Groin and Medial Thigh Pain in a 17-year-old Girl
History and Physical Examination
On presentation to our clinic, the patient reported no pain at the time of the visit, but rather she stated that the aching pain occurred only with activity, and generally persisted for 24 to 48 hours. She denied any fevers, chills, or other constitutional symptoms.
Physical examination showed a well-appearing 17-year-old adolescent girl in no apparent distress. She was afebrile and vital signs were within normal limits. She ambulated without a limp. Her examination was unremarkable except for mild pain in the region of the left ischial tuberosity with resisted knee flexion. There was no tenderness to deep palpation in that area. Otherwise she had full painless ROM of her hip and knee, with full strength and normal sensation throughout her left lower extremity. Serum laboratory tests were normal including the white blood cell count, erythrocyte sedimentation rate, and C-reactive protein.
Based on the history, physical examination, laboratory studies, and imaging studies, what is the differential diagnosis at this point?
Acute hematogenous osteomyelitis
Ewings sarcoma or osteosarcoma
Biopsy samples were sent for anaerobic, aerobic, fungal, and mycobacterial cultures. Corynebacterium minutissimum eventually grew, in broth medium only, of one specimen.
Based on the history, physical examination, laboratory studies, imaging studies, and histology, what is the diagnosis and how should the patient be treated?
Osteochondrosis of the ischiopubic synchondrosis (van Neck-Odelberg disease).
Discussion and Treatment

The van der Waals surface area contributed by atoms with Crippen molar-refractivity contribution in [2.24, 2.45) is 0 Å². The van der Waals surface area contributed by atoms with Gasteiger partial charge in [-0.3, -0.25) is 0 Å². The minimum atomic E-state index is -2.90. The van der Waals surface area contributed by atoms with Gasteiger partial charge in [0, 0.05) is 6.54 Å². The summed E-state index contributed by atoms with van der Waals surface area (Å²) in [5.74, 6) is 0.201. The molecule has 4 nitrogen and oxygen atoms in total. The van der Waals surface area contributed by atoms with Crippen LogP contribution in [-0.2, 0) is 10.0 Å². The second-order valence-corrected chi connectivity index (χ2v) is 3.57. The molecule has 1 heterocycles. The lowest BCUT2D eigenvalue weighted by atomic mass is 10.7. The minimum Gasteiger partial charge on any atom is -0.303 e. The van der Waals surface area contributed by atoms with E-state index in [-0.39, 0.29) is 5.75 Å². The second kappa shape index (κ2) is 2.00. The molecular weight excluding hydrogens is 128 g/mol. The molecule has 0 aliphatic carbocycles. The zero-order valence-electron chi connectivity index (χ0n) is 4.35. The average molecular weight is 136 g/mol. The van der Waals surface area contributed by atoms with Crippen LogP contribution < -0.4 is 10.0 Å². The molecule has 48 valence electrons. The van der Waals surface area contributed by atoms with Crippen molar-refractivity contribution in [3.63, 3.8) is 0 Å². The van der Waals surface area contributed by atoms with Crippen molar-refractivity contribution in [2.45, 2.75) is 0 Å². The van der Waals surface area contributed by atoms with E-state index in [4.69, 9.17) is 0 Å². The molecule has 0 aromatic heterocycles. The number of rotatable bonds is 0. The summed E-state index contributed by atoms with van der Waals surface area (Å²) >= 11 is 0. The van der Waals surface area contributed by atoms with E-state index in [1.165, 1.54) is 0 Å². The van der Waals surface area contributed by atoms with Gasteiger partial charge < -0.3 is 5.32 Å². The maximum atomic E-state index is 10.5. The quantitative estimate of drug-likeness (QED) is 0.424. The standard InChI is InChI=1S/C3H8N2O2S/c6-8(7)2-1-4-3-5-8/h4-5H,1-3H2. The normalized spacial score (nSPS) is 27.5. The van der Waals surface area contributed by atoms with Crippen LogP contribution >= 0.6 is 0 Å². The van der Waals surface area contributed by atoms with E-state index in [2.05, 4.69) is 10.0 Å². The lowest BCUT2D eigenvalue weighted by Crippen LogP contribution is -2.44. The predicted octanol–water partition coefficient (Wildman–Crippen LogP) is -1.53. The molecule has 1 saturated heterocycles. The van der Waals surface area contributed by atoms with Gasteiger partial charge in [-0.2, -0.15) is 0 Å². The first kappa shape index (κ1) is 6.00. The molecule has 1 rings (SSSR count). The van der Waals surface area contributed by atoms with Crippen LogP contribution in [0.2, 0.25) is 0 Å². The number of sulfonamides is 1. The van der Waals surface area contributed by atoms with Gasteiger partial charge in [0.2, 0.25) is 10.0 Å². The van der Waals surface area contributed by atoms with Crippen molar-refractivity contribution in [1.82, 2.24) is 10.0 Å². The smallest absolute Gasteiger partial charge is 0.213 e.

van Neck-Odelberg disease is a symptomatic enlargement of the ischiopubic synchondrosis and needs to be included in the differential diagnosis of a skeletally immature patient with groin or buttock pain. Patients often report mild groin or buttock pain that is exacerbated with activity, as was seen in our patient. Plain radiographic evaluation showed an expansile lucent lesion in the ischiopubic synchondrosis with well-defined borders but without periosteal reaction or significant bone destruction (Fig. 1), suggesting a benign etiology. MRI of the lesion showed low signal characteristics on T1 sequences but mirrored that of red marrow making it hyperintense to muscle (Fig. 3A), intermediate to high signal on T2 (Fig. 3B), and enhancement with gadolinium contrast (Fig. 3C). No soft tissue component, surrounding myositis, abscess, or free fluid was seen. The needle biopsy contained sclerotic bony trabeculae (Fig. 4A) with remodeling in a background of fibrosclerotic and focal nonspecific fibrohistiocytic process (Fig. 4B). Byers  and Jarvis et al. , showed histologically, that osteochondroses are remnants of epiphyseal growth centers in van Neck-Odelberg disease with cortical bone and hyaline cartilage. The biopsy specimen from our patient did not contain hyaline cartilage, which could be attributable to sampling error or possibly the older age and skeletal maturity of the patient (17 years). Thus the histologic analysis in our patient did not confirm van Neck-Odelberg disease, but rather was used to exclude other possibilities on our differential diagnosis list.